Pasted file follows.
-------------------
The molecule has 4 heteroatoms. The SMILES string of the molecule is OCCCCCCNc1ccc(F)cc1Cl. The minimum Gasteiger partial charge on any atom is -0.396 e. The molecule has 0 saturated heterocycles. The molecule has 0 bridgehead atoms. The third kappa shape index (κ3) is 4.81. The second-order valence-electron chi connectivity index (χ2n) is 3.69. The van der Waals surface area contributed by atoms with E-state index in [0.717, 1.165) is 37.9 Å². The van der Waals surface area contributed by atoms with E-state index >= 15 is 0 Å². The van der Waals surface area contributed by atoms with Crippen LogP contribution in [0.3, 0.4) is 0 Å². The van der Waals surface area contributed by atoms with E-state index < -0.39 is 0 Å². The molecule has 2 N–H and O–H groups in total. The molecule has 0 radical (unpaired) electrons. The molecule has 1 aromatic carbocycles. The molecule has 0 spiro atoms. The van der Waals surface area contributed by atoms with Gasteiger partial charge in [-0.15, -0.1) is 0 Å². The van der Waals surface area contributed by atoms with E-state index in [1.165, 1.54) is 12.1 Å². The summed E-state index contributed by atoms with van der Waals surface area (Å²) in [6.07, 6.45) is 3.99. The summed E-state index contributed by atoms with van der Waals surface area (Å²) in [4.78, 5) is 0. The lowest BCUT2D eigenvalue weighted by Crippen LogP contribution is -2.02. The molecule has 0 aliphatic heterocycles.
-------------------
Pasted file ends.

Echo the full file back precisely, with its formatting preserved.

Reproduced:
The molecule has 4 heteroatoms. The SMILES string of the molecule is OCCCCCCNc1ccc(F)cc1Cl. The minimum Gasteiger partial charge on any atom is -0.396 e. The molecule has 0 saturated heterocycles. The molecule has 0 bridgehead atoms. The third kappa shape index (κ3) is 4.81. The second-order valence-electron chi connectivity index (χ2n) is 3.69. The van der Waals surface area contributed by atoms with E-state index in [0.717, 1.165) is 37.9 Å². The van der Waals surface area contributed by atoms with E-state index >= 15 is 0 Å². The van der Waals surface area contributed by atoms with Crippen LogP contribution in [0.3, 0.4) is 0 Å². The van der Waals surface area contributed by atoms with E-state index < -0.39 is 0 Å². The molecule has 2 N–H and O–H groups in total. The molecule has 0 radical (unpaired) electrons. The molecule has 1 aromatic carbocycles. The molecule has 0 spiro atoms. The van der Waals surface area contributed by atoms with Gasteiger partial charge in [-0.15, -0.1) is 0 Å². The van der Waals surface area contributed by atoms with E-state index in [1.165, 1.54) is 12.1 Å². The summed E-state index contributed by atoms with van der Waals surface area (Å²) in [6.07, 6.45) is 3.99. The summed E-state index contributed by atoms with van der Waals surface area (Å²) in [4.78, 5) is 0. The lowest BCUT2D eigenvalue weighted by Crippen LogP contribution is -2.02. The molecule has 0 aliphatic heterocycles.